Once again we circle back around to Audemars Piguet where I’d state one of the most well known watch designs to be a viable source for our large watch culture: the Royal Oak Offshore. Emmanuel Gueit took the design of the Royal Oak and made it way more masculine to celebrate the 20th anniversary of the Royal Oak in 1992. He made the case much larger both in diameter and thickness, with the case now being an ungodly 42mm, the size still used today. The watch also had other interesting features such as the prominent gasket between the bezel and the case itself, a big thick and chunky bracelet which still had the design of the Royal Oak to it, albeit with added thickness and testosterone, and a bigger inner bezel leading to the dial as well. Upon its release, Gérald Genta stormed into the Audemars Piguet booth apparently screaming that his Royal Oak had been “completely destroyed”. Since the release of the Royal Oak Offshore though, Audemars Piguet’s profits have sky rocketed and allowed them to put the Offshore on the wrists of the rich and famous.
Disregarding some of the more ‘fashion oriented’ watches out there, it’s generally noted that watch sizes are still on the rise in the industry, as tastes become younger and more vibrant and, as such, require bigger and bolder statements in order to be heard in the thickness of it all. Even the most traditional of companies such as Patek Philippe and Breguet have been slowly and quietly upping the sizes of their watches, even their dress watches are taking up arms in this race to see who can make the biggest watch without looking completely ridiculous. Here’s a snapshot of some of the watches the team has in store at the moment that take a walk on the larger side of life, if you like your Big Mac meals extra large and your alloy rims 23 inches or more, here are some watches that may interest you.
Audemars Piguet Royal Oak Offshore - 26170T.OO.1000ST.08 from 2013
This is my personal favourite stock entry at Watches of Wales at the time, and if I had the cash for it I’d have bought it in a heartbeat (though knowing how clumsy I am I would’ve probably dropped it by now). This version of the Royal Oak Offshore is one of the more classy and discreet watches in their range, if by discreet I mean enormous. Even though it’s 42mm in diameter these watches are well known for seeming larger on the wrist akin to a 45mm watch, given that Audemars Piguet also produces a 44mm version of the watch, you can see why they didn’t need to produce another bigger case at, say, 48mm.
It’s a very imposing watch with the black strap and dial contrasting against the steel of the case well. With extra details such as the rubber clad chronograph pushers and crown and the extra thick hornback leather strap with AP folding clasp, you know they really did go all the way with this one. As it’s a 2013 model it’s still using a Jaeger-LeCoultre base calibre, but that just means at the end of the day that the watch will be easier to have serviced as the movement is found in a lot of high end watches. I particularly like the Mega Tapisserie dial on this one, it’s pretty outlandish but it shows off Audemars Piguet’s talent for artisanal work at the same time.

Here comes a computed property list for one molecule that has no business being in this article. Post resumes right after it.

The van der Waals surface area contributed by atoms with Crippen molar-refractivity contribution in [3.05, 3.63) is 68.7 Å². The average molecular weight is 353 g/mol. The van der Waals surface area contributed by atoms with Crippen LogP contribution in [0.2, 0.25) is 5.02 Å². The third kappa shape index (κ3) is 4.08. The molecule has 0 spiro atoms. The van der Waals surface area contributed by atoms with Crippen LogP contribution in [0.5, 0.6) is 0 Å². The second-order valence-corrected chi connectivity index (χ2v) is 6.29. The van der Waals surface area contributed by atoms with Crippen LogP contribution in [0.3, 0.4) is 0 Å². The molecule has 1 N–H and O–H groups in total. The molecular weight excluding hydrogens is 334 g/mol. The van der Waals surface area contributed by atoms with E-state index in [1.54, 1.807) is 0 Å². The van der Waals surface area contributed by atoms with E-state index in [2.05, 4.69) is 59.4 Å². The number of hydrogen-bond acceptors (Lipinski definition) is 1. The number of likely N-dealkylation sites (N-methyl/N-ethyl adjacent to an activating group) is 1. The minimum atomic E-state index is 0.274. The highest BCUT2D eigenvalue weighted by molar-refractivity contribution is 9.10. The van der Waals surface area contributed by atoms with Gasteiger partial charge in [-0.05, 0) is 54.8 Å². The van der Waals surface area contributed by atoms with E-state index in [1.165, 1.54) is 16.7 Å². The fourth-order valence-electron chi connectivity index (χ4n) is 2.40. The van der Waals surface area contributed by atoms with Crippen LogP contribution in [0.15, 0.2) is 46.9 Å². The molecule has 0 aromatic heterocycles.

Price: £13,500 or £294.50 per month.
IWC Aquatimer Automatic Chronograph - 3767.05 from 2011
Moving up the size scale by two millimetres and we arrive at the sleek rubber coated case of the IWC Aquatimer, an automatic winding chronograph watch with plenty of stealth appeal. The Aquatimer 3767.05, or as it’s sometimes known, the ‘Galapagos’ edition of the Aquatimer brings with it subtle class. The fact that it’s wrapped in rubber means it doesn’t reflect light nearly as much as a ‘naked’ watch would, it also protects the watch superbly from scratches over time. Adding to this, the top of the bezel is not aluminium that’s been painted, as it’s too prone to scratching and fading over time. It’s also not ceramic either, as that can prove to be very expensive, instead, it’s sapphire crystal which gives it a uniform look with the crystal over the dial, it also allows for lume to shine through meaning the bezel will be very visible in the dark.
Inside the slick black case is an automatic winding movement with a chronograph function as well, meaning the watch will keep on running as long as you wear it often. It’s also got a date window at the 3 O’clock position, and surprisingly, a day indication as well, right next to the date. That’s not something you see as often on a professional diving watch as you might think, in fact I can only think of a couple off the top of my head. Whether you go on special operations with the military in real life or on Call of Duty, you can feel pretty awesome with this timepiece strapped to your wrist, if you like the fact that nearly every surface of the watch is rubber then this could be the one for you!